Three main stages showcase music and dance from over 80 performing acts from diverse cultural traditions. The Lawn Stage “in the round” (actually, it’s a square) offers more intimate, close-to-the-ground performances to take in from sideline bleachers, making it easy to engage with performers and join in.
We know it’s what gets you to Tucson Meet Yourself and with close to 65 food booths, representing nearly 30 regions, we understand why. This year, many tried-and-true favorites are back, from the Order of Ahepa’s Greek food to Takoyaki Balls to plenty of churros (including a new vegan churro option). New booths this year include Nepalese from Maya Gracie’s, Salvadoran from Pupuseria Rosita’s, Puerto Rican from The Sweet Coqui, and more!
Immerse yourself in a rich diversity of artistic traditions shared by over 85 artists from 19 different cultures. To celebrate the festivals 50th edition, help Mercedes Panteleon create a piñata to break at the end of the festival. Decorate your own hat in the tradition of African American fancy hats. Dye a silk scarf using the Turkish Ebru (water marbeling) technique. Watch the tanning of sheep hide in the Navajo cultural tradition. Tohono O’odham potters and basketweavers and Yaqui tradition bearers and so much more.
For the first-time ever, a heritage beer garden comes to a designated area of the festival. In partnership with Borderlands Brewery, the garden honors the age-old tradition of beer brewing and celebrates women as the first beer brewers. Enjoy demonstrations by master brewer Ayla Kapahi and sample a variety of “heritage brews,” including a commemorative beer brewed in honor of the festival’s 50th edition.
Grab a brew
Memory Tent: The Way We Were in 1974 Celebrate the flower power of the year Tucson Meet Yourself was born. Listen to far-out albums, try your hand at the Rubik’s Cube, and hear stories from folks who remember the festival’s early years. Amidst the fun, we’ll also be reflecting on some of the harmful urban changes happening in Tucson in 1974 and how the festival worked to address them.
Honoring Corridos and Dr. Celestino Fernandez: “Running tales” inspired by real events, corridos amplify voices often muffled by dominant culture. This year local corridistas perform corridos by Celestino Fernandez, a corrido scholar and emcee of the festival’s famous corrido contest (founded in 1982). A composer of over 50 corridos, Fernandez recently released Corridos de Celestino, a double album featuring corridos on immigration, the shooting of Congresswoman Gabrielle Giffords, and the massacre of 19 students and two teachers in Uvalde, Texas, among other events.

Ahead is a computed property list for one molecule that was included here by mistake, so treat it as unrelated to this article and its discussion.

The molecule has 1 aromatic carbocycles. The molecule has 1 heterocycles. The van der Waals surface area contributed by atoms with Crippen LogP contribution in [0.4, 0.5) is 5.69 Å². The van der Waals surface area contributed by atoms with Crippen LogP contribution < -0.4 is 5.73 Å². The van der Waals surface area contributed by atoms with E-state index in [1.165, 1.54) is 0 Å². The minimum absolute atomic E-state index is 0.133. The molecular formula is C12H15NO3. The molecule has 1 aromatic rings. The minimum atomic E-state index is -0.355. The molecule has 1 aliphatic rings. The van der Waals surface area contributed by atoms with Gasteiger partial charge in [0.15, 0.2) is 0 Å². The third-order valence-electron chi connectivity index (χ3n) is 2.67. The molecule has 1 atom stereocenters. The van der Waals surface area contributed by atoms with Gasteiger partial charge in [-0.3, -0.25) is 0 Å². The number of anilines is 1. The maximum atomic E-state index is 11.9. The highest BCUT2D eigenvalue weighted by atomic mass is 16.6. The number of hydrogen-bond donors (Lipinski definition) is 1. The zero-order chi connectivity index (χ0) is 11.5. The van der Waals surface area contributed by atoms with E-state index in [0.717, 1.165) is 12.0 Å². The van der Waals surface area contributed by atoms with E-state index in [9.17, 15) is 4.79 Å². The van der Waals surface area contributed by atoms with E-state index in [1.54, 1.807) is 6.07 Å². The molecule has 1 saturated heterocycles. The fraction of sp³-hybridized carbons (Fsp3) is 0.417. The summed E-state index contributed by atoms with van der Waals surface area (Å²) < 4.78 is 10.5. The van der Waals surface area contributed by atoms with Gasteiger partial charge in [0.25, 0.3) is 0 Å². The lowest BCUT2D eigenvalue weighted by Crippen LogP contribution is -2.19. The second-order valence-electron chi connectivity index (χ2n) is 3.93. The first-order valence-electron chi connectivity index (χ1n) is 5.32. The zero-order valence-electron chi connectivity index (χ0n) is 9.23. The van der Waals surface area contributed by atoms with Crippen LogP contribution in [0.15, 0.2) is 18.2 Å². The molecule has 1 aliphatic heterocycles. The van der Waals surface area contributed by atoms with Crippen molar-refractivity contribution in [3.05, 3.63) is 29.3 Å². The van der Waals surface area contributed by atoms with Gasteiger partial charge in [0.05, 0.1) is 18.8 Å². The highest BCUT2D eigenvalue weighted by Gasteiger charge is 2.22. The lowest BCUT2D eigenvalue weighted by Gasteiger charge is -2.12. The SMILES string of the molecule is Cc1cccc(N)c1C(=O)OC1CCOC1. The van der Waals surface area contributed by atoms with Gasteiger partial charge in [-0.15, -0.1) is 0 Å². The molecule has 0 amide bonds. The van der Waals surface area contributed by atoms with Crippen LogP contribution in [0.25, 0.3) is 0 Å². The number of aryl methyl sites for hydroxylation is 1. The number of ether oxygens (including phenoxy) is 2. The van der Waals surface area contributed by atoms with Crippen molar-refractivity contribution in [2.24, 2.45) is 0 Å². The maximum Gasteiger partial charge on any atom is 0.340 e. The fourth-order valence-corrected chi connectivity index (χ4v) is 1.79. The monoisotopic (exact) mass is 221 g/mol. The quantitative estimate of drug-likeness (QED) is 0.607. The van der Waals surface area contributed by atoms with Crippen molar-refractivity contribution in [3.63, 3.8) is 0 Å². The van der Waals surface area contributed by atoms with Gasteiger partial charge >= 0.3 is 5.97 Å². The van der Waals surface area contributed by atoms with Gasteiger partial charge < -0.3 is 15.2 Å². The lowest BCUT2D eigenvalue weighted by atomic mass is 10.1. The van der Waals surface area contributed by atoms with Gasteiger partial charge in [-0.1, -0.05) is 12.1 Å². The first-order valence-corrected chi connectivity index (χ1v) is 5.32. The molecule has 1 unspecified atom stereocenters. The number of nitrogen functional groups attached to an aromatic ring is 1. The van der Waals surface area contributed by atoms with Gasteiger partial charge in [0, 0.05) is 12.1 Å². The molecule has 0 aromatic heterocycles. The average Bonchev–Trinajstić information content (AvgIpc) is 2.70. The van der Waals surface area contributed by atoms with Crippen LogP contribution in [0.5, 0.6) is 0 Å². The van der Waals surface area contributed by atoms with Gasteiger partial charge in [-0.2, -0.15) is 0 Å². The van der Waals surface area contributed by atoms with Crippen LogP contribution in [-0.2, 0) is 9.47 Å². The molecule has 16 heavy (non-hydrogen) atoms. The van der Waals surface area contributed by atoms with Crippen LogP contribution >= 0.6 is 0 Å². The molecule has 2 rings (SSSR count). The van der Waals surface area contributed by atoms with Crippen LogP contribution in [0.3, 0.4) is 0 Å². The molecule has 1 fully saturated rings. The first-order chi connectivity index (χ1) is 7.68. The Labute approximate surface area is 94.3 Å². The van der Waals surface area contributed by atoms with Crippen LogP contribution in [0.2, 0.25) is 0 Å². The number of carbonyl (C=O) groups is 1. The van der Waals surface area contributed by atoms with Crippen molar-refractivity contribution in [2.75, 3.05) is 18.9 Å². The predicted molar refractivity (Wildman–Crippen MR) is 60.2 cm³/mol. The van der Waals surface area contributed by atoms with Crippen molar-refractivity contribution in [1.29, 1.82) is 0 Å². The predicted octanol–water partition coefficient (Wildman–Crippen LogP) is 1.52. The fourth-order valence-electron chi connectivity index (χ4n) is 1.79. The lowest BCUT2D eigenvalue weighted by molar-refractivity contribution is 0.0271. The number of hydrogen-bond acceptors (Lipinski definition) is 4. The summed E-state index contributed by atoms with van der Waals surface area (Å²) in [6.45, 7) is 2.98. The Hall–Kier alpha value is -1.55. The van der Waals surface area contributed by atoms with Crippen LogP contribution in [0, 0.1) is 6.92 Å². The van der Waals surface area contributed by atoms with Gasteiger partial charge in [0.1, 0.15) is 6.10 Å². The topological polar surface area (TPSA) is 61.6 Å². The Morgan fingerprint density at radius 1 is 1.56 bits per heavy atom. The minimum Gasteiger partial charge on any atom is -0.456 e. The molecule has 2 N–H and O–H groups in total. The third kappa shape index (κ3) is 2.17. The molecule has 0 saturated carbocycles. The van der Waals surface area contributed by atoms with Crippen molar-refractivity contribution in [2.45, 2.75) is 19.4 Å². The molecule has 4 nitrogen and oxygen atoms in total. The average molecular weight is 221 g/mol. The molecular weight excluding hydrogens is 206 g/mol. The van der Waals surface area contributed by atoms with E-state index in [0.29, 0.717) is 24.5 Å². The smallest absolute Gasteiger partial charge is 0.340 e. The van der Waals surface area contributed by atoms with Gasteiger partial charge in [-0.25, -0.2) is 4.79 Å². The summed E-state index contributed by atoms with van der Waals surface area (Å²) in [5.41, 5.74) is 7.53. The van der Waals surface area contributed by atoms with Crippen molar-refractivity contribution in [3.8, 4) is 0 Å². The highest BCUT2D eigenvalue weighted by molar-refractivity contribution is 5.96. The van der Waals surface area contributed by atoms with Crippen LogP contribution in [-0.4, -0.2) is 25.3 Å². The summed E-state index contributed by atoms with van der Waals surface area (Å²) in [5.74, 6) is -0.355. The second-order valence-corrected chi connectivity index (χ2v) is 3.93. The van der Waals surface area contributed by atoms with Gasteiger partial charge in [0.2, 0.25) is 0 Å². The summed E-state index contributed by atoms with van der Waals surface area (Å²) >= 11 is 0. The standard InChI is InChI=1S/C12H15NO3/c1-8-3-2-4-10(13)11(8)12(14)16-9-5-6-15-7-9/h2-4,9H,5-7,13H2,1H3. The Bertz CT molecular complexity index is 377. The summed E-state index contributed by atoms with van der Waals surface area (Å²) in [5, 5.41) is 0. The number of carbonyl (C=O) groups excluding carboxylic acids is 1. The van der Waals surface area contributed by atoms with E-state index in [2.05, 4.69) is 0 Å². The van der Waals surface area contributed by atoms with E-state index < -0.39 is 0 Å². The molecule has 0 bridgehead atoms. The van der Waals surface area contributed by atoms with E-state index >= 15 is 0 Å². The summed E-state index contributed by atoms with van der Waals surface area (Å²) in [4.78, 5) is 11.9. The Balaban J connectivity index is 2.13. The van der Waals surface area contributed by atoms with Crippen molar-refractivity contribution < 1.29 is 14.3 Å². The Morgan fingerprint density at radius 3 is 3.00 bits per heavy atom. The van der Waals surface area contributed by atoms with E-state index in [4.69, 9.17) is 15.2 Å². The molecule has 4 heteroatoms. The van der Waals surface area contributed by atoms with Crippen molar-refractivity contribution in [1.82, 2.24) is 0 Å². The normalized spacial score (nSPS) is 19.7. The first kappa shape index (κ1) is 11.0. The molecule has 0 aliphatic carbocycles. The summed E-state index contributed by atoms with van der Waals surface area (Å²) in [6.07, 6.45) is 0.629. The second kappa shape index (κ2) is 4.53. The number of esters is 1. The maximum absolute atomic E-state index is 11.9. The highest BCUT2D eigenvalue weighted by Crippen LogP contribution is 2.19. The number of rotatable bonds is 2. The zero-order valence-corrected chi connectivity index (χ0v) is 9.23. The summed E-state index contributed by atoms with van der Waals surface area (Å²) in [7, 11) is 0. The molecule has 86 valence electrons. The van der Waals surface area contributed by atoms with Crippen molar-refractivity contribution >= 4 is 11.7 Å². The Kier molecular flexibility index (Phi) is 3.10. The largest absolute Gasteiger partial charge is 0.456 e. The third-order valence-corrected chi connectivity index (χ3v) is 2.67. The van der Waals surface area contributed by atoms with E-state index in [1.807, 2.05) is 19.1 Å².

This year, again we’ve done away with the sale of any single-use plastic water bottles. We offer FREE WATER at refillable water stations. Recycle all aluminum cans in the bins we provide! We’ve shifted from individual composting to working with vendors on compost education and large-scale composting efforts. Eat what you order or take home extras for breakfast or for your doggos.
you can help!
Expanded Lowrider Car Celebration Over 25 years at TMY, the Dukes Car Club’s annual Low y Shine Car Show returns this year, featuring approximately 60 modified cars, from classic 1940s Chevrolets to hydraulics outfitted, low to the ground, Impalas, DeSotos, and Cadillacs. Come peruse the cars and learn about the folk art practices that make these cars bounce and shine.
We’re thrilled to ramp up our commitment to Disability Justice, continuing the great work from last year, including wheelchair loans / giveaways and ramps over electrical wire coverings. For 2023, we hired an accessibility coordinator, increased access to our online and print materials, made the festival grounds easier to navigate, created dedicated accessible seating, and added sound amplification equipment and live-stream captioning at every stage.
At AIDSWALK, you will have the opportunity to learn more about HIV, to remember those we have lost to AIDS, and celebrate many around us that are thriving each day living with HIV. There will be plenty of entertainment and activities to bring us all together in support of this great cause. This year, AIDSWALK Tucson will be celebrating 35 years of walks in Tucson. We will be reminiscing and celebrating the strides we’ve made towards lowering infection rates.
TMY supports artists all year round. SFA’s Master-Apprentice Artist Award provides direct support to traditional artists in Arizona, many of them TMY artists. This year, TMY presents fellowships in two cultural communities to support artists carrying out year-round performances and programming throughout downtown Tucson. Flamenco artist Angelina Ramirez will bring flamenco to Tucson’s Century Room, and Kevin and Tanisha Hamilton will produce several “Tucson Meet Your Soul” events throughout 2023-24. Look for these artists at this year’s TMY.